But I want to reduce it so much as possible. As simple as that.
Old 20th October 2008
  #22
Lives for gear
 

looking for the same thing. ideas so far...

Welcome to sE Electronics


to my eyes, this uses the same mesh you can buy here:

DragonModz Shop


clamp a boom to your hihat stand, and drill some holes into the side length of the tip of the boom. bolt the metal grill to the holes you drilled in the boom. eg. using:

On-Stage Stands Boom Arm | Sweetwater.com
On-Stage Stands Side Mount Boom | Sweetwater.com
or
Buy Pearl CH70 Cymbal Holder online at Musician's Friend

then all you need is a layer of sound blocker to zip tie to your grill, and you've got a shapeable adjustable baffle. kind of like drumrec's above.

for material, perhaps some sort of dense closed cell foam. like:

Noise Stop Systems: Soundproofing Product Range VS Foams
Foam


dunno. anyone know a good place to buy a few sq ft of that sort of thing?

maybe the volara here:

Yoga Mats, Exercise Mat, Polyethylene Foam, Yoga Mat, Exercise Mats
Volara Foam


or perhaps better:

Polyethylene
Old 21st October 2008
  #23
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bigbone's Avatar
 

Quote:
Originally Posted by peeder View Post
Crank your hihat mic in their cans (with obnoxious EQ) and nearly mute their snare mic...they will play better simply to avoid pain.

If you REALY need to do that it's because you got the wrong drummer at your session....
And that,s the job of the producer to find the right musician......

And making the hat louder in the can wont make the drummer play the hat softer,
learning how to play the proper feel and groove will make him better.......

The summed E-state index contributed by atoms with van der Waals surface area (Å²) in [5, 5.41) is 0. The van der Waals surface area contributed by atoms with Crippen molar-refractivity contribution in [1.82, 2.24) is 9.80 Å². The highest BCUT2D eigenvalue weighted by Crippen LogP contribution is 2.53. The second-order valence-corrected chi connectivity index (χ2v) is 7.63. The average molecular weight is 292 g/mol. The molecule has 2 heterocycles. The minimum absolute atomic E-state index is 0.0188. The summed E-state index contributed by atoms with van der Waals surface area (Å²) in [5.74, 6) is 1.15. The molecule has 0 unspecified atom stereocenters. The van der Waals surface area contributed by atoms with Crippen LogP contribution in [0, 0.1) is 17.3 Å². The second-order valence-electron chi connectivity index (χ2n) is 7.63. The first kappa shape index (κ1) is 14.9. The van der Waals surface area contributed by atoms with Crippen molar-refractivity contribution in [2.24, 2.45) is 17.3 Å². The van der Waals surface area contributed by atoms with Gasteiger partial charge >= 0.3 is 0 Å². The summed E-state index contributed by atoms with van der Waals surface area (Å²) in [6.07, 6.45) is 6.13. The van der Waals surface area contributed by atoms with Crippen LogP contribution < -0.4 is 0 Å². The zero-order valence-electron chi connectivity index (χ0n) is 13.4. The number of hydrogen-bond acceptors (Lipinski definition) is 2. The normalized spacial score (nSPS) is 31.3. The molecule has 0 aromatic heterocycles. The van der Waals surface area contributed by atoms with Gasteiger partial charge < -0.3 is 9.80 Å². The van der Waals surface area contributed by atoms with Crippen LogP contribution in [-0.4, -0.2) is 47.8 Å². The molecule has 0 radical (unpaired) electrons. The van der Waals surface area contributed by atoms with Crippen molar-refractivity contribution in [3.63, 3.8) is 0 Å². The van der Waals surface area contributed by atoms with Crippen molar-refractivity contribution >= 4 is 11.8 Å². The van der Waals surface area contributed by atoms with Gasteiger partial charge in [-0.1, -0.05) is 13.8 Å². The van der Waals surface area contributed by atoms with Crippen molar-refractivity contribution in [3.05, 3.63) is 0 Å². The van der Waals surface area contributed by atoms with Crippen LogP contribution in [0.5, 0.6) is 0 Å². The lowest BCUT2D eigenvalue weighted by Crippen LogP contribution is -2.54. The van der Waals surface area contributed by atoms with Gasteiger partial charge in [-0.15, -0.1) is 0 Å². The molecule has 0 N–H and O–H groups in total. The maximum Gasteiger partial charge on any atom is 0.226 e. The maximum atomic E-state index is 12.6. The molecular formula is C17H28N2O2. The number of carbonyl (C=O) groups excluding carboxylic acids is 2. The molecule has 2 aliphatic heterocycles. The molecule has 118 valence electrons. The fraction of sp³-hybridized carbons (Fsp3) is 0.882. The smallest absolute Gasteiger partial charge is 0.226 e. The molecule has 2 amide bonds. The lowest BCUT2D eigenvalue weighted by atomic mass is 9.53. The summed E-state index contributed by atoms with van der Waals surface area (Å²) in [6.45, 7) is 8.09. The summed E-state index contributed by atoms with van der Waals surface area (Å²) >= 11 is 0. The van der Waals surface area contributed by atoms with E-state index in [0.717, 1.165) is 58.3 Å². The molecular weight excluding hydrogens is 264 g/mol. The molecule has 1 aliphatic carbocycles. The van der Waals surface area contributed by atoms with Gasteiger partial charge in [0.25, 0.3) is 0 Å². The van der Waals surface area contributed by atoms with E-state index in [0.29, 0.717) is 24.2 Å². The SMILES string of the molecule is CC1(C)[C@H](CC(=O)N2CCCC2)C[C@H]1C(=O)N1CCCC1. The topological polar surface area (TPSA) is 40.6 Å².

Old 21st October 2008
  #24
Lives for gear
 

Quote:
Originally Posted by bigbone View Post
If you REALY need to do that it's because you got the wrong drummer at your session....
And that,s the job of the producer to find the right musician......

And making the hat louder in the can wont make the drummer play the hat softer,
learning how to play the proper feel and groove will make him better.......
That's fine if you have time to give drum lessons midway through a session. Not always the case.
Old 21st October 2008
  #25
Gear Head
 
Don Clendenon's Avatar
 

try positioning the hat mic so it doesnt pick up the snare and the snare mic so it doesn't pick up the hat. if you put the hat mic so it is facing away from the drummer about the hat stand pointed between the crown of the top hat and the outter edge that's away from the drummer you'll get pretty good isolation. if you position the snare mic so its aimed at the side of the shell of the snare drum you will usually get a good amout of crack from the snare and whatck from the snares with the meaty tone of the snare drum with not a lot of hat inthe balance. that way you dont need any matereial between the drum and the hat which usually doesnt owrk anyway
Old 21st October 2008
  #26
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bigbone's Avatar
 

Quote:
Originally Posted by MarkRB View Post
That's fine if you have time to give drum lessons midway through a session. Not always the case.


That's why you need the right musician for the session ................ The studio is not a place to learn , but a place to perform.
Old 21st October 2008
  #27
Lives for gear
 

Quote:
Originally Posted by bigbone View Post
That's why you need the right musician for the session ................ The studio is not a place to learn , but a place to perform.
But it's often the place "less than ideal" musicians end up.

Certainly an "ever decreasing circles" argument.

You play the hands you're dealt, if that means cheating, so be it.
Old 21st October 2008
  #28
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bigbone's Avatar
 

Quote:
Originally Posted by MarkRB View Post
But it's often the place "less than ideal" musicians end up.

Certainly an "ever decreasing circles" argument.

You play the hands you're dealt, if that means cheating, so be it.
Don't know what you are talking.. that's the palace were i love to perform..
Old 21st October 2008
  #29
Gear Head
 
A.V.T's Avatar
 

I use a hypercardiode mic and a little desser in a snare top track if is necesary.
Old 21st October 2008
  #30
Gear Nut
 

Thank you so much audiovisceral for your reply.

For most others.
Can you please keep to the topic, or start a new thread about the need or not for isolation between hihat and snare?

(And just a little notice off topic. I will not crank any headphones. I play on a team with my clients)